What Is Hyperlexia?
Hyperlexia is a syndrome observed in children who have the following characteristics:
A precocious ability to read words, far above what would be expected at their chronological age or an intense fascination with letters or numbers.
Significant difficulty in understanding verbal language
Abnormal social skills, difficulty in socializing and interacting appropriately with people
In addition, some children who are hyperlexic may exhibit the following characteristics:
Learn expressive language in a peculiar way, echo ro memorize the sentence structure without understanding the meaning (echolalia), reverse pronouns
Rarely initiates conversations
An intense need to keep routines, difficulty with transitions, ritualistic behavior
Auditory, olfactory and / or tactile sensitivity
specific, unusual fears
Normal development until 18-24 months, then regression
strong auditory and visual memory
Difficulty answering "Wh--" questions, such as "what," "where," "who," and "why"
Think in concrete and literal terms, difficulty with abstract concepts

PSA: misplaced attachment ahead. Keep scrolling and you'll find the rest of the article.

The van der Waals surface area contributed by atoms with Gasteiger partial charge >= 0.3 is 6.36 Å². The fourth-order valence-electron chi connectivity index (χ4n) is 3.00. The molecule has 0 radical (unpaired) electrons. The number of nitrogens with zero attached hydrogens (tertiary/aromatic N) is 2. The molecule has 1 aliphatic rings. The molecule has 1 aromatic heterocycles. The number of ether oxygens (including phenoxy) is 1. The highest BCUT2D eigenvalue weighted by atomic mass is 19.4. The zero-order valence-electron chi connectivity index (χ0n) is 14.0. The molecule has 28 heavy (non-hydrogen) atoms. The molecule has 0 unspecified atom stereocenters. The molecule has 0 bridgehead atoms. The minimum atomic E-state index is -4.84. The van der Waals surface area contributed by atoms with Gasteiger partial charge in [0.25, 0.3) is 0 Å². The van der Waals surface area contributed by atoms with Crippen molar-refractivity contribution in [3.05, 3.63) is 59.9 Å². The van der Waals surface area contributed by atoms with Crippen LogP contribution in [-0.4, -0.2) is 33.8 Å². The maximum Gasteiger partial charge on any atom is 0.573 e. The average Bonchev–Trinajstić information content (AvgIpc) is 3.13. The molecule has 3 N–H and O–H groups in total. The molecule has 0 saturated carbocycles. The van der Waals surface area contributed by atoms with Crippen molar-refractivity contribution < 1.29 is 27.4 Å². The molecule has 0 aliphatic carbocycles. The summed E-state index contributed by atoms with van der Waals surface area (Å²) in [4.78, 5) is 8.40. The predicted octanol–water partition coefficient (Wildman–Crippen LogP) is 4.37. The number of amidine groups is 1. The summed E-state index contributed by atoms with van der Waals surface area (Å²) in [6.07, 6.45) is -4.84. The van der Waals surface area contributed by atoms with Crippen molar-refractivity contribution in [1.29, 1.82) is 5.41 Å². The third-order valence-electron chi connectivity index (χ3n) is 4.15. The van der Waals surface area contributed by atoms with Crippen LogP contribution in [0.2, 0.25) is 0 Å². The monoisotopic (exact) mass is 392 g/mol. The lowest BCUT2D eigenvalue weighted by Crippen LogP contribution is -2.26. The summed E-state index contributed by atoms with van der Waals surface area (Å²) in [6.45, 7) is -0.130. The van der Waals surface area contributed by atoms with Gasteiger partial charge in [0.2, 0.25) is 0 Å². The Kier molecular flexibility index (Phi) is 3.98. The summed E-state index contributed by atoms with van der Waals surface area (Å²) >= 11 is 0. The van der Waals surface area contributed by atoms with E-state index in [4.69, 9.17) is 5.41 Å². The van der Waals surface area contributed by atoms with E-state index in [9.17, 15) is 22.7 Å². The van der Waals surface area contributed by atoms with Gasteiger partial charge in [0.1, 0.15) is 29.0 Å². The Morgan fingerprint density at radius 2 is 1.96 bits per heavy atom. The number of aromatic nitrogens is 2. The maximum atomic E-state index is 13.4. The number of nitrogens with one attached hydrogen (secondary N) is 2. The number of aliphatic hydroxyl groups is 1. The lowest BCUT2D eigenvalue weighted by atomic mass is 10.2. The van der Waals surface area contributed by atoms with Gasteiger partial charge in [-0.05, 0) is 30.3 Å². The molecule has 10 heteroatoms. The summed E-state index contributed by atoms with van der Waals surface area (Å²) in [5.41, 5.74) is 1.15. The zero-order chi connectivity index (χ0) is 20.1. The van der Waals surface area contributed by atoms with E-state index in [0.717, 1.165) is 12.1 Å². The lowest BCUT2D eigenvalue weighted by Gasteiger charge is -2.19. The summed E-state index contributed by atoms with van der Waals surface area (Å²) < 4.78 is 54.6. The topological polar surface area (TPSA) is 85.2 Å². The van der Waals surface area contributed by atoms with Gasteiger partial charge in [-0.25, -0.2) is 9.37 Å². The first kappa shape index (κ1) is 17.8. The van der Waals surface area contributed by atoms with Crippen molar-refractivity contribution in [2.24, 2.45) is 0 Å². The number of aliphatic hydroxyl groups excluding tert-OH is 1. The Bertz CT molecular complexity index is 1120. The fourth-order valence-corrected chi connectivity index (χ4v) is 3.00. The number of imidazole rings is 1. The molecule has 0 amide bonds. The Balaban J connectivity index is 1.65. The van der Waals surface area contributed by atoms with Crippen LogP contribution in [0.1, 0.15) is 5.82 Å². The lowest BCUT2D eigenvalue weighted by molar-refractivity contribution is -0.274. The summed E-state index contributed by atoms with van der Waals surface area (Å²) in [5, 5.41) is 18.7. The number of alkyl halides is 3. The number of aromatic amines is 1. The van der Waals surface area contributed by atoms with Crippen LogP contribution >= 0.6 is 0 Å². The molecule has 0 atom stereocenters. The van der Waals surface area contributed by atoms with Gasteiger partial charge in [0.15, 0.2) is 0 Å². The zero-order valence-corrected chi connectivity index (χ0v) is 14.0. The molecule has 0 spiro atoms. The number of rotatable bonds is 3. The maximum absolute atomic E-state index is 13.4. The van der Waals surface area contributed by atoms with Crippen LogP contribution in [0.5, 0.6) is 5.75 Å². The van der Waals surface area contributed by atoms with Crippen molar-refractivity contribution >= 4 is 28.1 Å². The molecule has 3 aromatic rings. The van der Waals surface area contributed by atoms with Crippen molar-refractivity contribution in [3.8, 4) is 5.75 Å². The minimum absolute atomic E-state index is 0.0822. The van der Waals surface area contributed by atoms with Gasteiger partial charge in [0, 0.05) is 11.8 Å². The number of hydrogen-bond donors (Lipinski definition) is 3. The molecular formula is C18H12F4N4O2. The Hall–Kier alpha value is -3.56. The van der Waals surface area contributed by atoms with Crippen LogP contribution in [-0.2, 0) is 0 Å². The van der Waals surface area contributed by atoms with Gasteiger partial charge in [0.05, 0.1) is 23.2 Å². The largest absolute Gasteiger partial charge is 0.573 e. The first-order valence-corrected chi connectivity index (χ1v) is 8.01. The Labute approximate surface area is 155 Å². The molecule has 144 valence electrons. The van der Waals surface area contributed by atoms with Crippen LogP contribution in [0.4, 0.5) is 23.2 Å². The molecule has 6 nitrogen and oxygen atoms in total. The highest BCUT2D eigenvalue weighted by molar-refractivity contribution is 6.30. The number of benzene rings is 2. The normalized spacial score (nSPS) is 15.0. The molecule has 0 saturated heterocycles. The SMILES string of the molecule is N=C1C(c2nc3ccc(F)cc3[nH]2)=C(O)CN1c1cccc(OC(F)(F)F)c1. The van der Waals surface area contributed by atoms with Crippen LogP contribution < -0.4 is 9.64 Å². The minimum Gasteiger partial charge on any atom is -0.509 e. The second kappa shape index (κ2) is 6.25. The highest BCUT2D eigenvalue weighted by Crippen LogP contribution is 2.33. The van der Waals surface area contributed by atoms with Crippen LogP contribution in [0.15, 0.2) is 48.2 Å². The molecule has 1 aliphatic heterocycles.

Listen selectively, appear to be deaf
How is Hyperlexia Defined?
Hyperlexia has characteristics similar to autism, behavior disorder, language disorder, emotional disorder, Attention Deficit Disorder, hearing impairment, giftedness or, paradoxically, mental retardation.
To develop effective teaching strategies and more typical childhood development, it is important to differentiate hyperlexia from other disorders. A thorough speech and language pathologist who is familiar with the syndrome of hyperlexia is a crucial first step. Psychological tests which emphasise visual processes rathere than verbal skills aid in identifying hyperlexia.
Hearing, neurological, psychiatric, blood chemistry and genetic evaluations can be performed to rule out other disorders but are not needed to identify hyperlexia .
What can be done?
The future of a hyperlexic child depends on developing his / her language expression and comprehension skills. Intensive speech and language therapy and early intervention programs can help achieve this objective. The child's reading skills should be used as a primary means of developing language.
It is important to teach the child appropriate social skills. Providing opportunities for the child to interact with children whose behavior is more socially appropriate is one way to accomplish this.
Parent, teachers and other professionals should work together to develop programs for each child to reach his /her fullest potential.
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